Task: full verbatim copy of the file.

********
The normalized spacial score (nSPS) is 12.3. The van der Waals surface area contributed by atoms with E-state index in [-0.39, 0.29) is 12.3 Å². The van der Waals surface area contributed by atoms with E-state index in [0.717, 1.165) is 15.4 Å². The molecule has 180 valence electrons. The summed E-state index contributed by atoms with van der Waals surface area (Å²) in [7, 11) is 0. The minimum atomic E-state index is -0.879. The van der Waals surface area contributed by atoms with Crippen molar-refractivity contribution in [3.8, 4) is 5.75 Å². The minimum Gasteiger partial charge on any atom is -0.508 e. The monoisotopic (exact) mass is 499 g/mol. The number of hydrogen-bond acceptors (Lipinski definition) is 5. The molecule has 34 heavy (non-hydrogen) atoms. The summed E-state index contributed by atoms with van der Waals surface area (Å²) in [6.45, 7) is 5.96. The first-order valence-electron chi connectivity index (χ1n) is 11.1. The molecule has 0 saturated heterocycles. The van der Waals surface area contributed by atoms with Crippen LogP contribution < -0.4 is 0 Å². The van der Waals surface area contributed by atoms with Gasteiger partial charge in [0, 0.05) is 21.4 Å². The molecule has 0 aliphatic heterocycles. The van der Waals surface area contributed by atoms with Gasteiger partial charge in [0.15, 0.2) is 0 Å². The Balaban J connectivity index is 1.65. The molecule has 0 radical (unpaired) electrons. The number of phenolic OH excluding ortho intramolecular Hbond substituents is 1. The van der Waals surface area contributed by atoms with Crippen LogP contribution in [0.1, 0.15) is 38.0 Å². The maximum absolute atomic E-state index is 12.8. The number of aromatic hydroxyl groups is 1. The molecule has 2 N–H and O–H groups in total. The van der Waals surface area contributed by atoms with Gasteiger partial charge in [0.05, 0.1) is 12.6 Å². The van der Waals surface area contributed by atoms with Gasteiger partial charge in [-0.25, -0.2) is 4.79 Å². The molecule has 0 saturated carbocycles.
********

The normalized spacial score (nSPS) is 12.3. The van der Waals surface area contributed by atoms with E-state index in [-0.39, 0.29) is 12.3 Å². The van der Waals surface area contributed by atoms with E-state index in [0.717, 1.165) is 15.4 Å². The molecule has 180 valence electrons. The summed E-state index contributed by atoms with van der Waals surface area (Å²) in [7, 11) is 0. The minimum atomic E-state index is -0.879. The van der Waals surface area contributed by atoms with Crippen molar-refractivity contribution in [3.8, 4) is 5.75 Å². The minimum Gasteiger partial charge on any atom is -0.508 e. The monoisotopic (exact) mass is 499 g/mol. The number of hydrogen-bond acceptors (Lipinski definition) is 5. The molecule has 34 heavy (non-hydrogen) atoms. The summed E-state index contributed by atoms with van der Waals surface area (Å²) in [6.45, 7) is 5.96. The first-order valence-electron chi connectivity index (χ1n) is 11.1. The molecule has 0 saturated heterocycles. The van der Waals surface area contributed by atoms with Crippen LogP contribution < -0.4 is 0 Å². The van der Waals surface area contributed by atoms with Gasteiger partial charge in [0, 0.05) is 21.4 Å². The molecule has 0 aliphatic heterocycles. The van der Waals surface area contributed by atoms with Gasteiger partial charge in [0.15, 0.2) is 0 Å². The Balaban J connectivity index is 1.65. The molecule has 0 radical (unpaired) electrons. The number of phenolic OH excluding ortho intramolecular Hbond substituents is 1. The van der Waals surface area contributed by atoms with Crippen LogP contribution in [0.1, 0.15) is 38.0 Å². The maximum absolute atomic E-state index is 12.8. The number of aromatic hydroxyl groups is 1. The molecule has 2 N–H and O–H groups in total. The van der Waals surface area contributed by atoms with Gasteiger partial charge in [0.05, 0.1) is 12.6 Å². The van der Waals surface area contributed by atoms with Gasteiger partial charge in [-0.25, -0.2) is 4.79 Å². The molecule has 0 saturated carbocycles.